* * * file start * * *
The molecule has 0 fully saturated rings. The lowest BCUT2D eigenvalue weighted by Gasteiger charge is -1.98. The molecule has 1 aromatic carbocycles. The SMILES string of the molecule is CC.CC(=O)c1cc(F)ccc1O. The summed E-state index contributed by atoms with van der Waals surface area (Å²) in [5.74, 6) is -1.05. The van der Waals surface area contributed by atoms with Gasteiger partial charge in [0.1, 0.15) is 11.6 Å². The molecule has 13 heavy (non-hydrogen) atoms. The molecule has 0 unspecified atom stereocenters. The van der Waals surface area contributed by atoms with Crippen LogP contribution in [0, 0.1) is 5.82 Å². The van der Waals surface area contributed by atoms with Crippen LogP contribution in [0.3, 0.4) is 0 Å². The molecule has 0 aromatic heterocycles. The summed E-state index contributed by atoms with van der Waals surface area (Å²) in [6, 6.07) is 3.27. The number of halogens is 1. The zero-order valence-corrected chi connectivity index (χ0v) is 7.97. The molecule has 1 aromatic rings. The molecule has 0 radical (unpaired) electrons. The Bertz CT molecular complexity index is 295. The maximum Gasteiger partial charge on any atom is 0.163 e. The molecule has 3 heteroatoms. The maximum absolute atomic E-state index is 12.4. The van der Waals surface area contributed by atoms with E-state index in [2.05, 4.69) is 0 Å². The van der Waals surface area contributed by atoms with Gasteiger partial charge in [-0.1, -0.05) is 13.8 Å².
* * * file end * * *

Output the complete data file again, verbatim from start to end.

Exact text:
The molecule has 0 fully saturated rings. The lowest BCUT2D eigenvalue weighted by Gasteiger charge is -1.98. The molecule has 1 aromatic carbocycles. The SMILES string of the molecule is CC.CC(=O)c1cc(F)ccc1O. The summed E-state index contributed by atoms with van der Waals surface area (Å²) in [5.74, 6) is -1.05. The van der Waals surface area contributed by atoms with Gasteiger partial charge in [0.1, 0.15) is 11.6 Å². The molecule has 13 heavy (non-hydrogen) atoms. The molecule has 0 unspecified atom stereocenters. The van der Waals surface area contributed by atoms with Crippen LogP contribution in [0, 0.1) is 5.82 Å². The van der Waals surface area contributed by atoms with Crippen LogP contribution in [0.3, 0.4) is 0 Å². The molecule has 0 aromatic heterocycles. The summed E-state index contributed by atoms with van der Waals surface area (Å²) in [6, 6.07) is 3.27. The number of halogens is 1. The zero-order valence-corrected chi connectivity index (χ0v) is 7.97. The molecule has 1 aromatic rings. The molecule has 0 radical (unpaired) electrons. The Bertz CT molecular complexity index is 295. The maximum Gasteiger partial charge on any atom is 0.163 e. The molecule has 3 heteroatoms. The maximum absolute atomic E-state index is 12.4. The van der Waals surface area contributed by atoms with E-state index in [2.05, 4.69) is 0 Å². The van der Waals surface area contributed by atoms with Gasteiger partial charge in [-0.1, -0.05) is 13.8 Å².